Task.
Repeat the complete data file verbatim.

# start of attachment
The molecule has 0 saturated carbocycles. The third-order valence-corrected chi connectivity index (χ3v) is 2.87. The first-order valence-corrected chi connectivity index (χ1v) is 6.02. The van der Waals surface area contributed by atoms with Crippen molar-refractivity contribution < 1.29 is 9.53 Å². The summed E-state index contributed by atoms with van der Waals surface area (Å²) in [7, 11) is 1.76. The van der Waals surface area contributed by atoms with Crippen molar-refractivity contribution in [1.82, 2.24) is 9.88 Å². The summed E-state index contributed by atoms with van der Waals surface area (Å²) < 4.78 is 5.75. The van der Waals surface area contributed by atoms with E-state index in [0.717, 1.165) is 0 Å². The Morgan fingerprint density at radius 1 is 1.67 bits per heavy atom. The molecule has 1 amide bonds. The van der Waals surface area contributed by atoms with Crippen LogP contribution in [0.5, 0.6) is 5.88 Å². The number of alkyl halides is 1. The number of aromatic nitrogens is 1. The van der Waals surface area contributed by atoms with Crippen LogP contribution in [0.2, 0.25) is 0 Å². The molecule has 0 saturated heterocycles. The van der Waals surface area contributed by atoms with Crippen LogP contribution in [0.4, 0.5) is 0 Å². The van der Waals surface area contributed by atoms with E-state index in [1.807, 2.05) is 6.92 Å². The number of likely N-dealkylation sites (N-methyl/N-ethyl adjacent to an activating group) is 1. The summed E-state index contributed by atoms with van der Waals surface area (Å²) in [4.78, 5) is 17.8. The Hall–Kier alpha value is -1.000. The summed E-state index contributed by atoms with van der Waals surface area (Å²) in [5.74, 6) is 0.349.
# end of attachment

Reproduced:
The molecule has 0 saturated carbocycles. The third-order valence-corrected chi connectivity index (χ3v) is 2.87. The first-order valence-corrected chi connectivity index (χ1v) is 6.02. The van der Waals surface area contributed by atoms with Crippen molar-refractivity contribution < 1.29 is 9.53 Å². The summed E-state index contributed by atoms with van der Waals surface area (Å²) in [7, 11) is 1.76. The van der Waals surface area contributed by atoms with Crippen molar-refractivity contribution in [1.82, 2.24) is 9.88 Å². The summed E-state index contributed by atoms with van der Waals surface area (Å²) < 4.78 is 5.75. The van der Waals surface area contributed by atoms with E-state index in [0.717, 1.165) is 0 Å². The Morgan fingerprint density at radius 1 is 1.67 bits per heavy atom. The molecule has 1 amide bonds. The van der Waals surface area contributed by atoms with Crippen LogP contribution in [0.5, 0.6) is 5.88 Å². The number of alkyl halides is 1. The number of aromatic nitrogens is 1. The van der Waals surface area contributed by atoms with Crippen LogP contribution in [0.2, 0.25) is 0 Å². The molecule has 0 saturated heterocycles. The van der Waals surface area contributed by atoms with Crippen LogP contribution in [0.4, 0.5) is 0 Å². The van der Waals surface area contributed by atoms with E-state index in [1.807, 2.05) is 6.92 Å². The number of likely N-dealkylation sites (N-methyl/N-ethyl adjacent to an activating group) is 1. The summed E-state index contributed by atoms with van der Waals surface area (Å²) in [4.78, 5) is 17.8. The Hall–Kier alpha value is -1.000. The summed E-state index contributed by atoms with van der Waals surface area (Å²) in [5.74, 6) is 0.349.